From the outside looking in it appears that Géo has been — in old cycling vernacular — flicked, and horribly so. Even worse, he has been flicked by Desgrange, history and even today’s organizers.

I feel for Géo. As we spoke of him on the Galibier summit I learned that he died only a few months before I was born; he left this world in late 1961 aged 84, I arrived a few months later in March 1962.

Maybe, I am Géo Lefèvre reincarnated, I joked. He died. I was born. We are both sports reporters who love and wrote about cycling, then moved (voluntarily or not) to cover rugby union. And yes, I can testify — as I am sure many can — that I have been flicked in my time. Only recently, come to think of it….

Géo worked on the French paper L’Auto when he thought up the blueprint for a Tour of France. A club racer, he came up with the idea when asked by his bosses in late 1902 for ways to promote the paper when sales were starting to slip.

Lefèvre’s idea was laughed at, at first, and then accepted. But then Desgrange clicked, thought and abruptly took his ‘petit Géo’ out for lunch at the Zimmer tavern — now named TGI Friday’s — in Montmartre, Paris. Desgrange liked the plan, even though it took some convincing of L’Auto’s financier Victor Goddet (father of the future race boss Jacques Goddet).

The green light was finally given although Géo had to almost run the race by himself. He followed it on bike and train, and studied the train timetables and scheduled stages according, so he could make it to the finish in time. His job brief was as L’Auto’s reporter, timekeeper, statistician, judge and jury, and was often teased by riders. But after the race kicked off in 1903, it was Desgrange who came down heavily on the forward-thinking scribe when reports of skullduggery, corruption, cheating and the like filtered in. It should not be forgotten that it was Desgrange who also wanted to scrap it.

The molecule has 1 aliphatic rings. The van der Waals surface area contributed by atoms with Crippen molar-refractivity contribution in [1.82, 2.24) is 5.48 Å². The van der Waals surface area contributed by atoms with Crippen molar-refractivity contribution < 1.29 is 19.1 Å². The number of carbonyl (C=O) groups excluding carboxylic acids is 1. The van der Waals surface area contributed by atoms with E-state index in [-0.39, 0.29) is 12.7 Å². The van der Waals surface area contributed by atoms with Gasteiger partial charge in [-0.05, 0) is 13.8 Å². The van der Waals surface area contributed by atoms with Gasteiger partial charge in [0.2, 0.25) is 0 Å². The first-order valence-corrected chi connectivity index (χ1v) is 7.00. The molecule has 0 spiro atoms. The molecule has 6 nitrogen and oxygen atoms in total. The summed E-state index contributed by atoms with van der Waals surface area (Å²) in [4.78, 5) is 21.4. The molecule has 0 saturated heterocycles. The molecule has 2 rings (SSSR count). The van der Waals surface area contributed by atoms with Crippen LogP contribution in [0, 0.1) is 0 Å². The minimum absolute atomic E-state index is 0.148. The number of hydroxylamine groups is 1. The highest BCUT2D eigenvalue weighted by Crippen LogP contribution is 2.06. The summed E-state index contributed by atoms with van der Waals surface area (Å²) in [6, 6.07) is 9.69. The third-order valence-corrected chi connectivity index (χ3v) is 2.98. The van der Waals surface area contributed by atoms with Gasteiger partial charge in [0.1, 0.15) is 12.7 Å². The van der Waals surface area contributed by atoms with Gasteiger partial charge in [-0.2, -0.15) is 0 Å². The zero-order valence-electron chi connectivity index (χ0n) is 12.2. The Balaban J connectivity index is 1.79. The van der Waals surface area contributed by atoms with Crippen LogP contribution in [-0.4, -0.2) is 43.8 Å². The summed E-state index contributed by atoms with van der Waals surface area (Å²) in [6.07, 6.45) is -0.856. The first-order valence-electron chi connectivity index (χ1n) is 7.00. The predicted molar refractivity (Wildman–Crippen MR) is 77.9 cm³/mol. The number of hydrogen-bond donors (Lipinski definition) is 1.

But Lefèvre hung in, albeit to suffer his own demise when the Tour suddenly became the popular event it is today in the eyes of Desgrange, rather than the curse he first saw it as.

Many people can probably relate with falling victim to what Desgrange then did (I can). Maybe some can be honest enough to relate with being the executor of what Desgrange did. That was to take over control of the Tour, accept the applause and make sure any risk of it going to the one who deserves it is eliminated — metaphorically speaking, that is.

Poor old Géo. He was dispatched to cover rugby union and boxing. He couldn’t have been further away from the sport he loved and the event he created. It was a bit like being sent to the Gulag for being ahead of your time with ideas. And it is also a measure of Lefèvre’s strength of character that his response when once asked what he thought of Desgrange as a person was that he “was a hard man, in the good sense of the word.”

I hate to say it; but having heard Géo’s story, I wish I could say the same.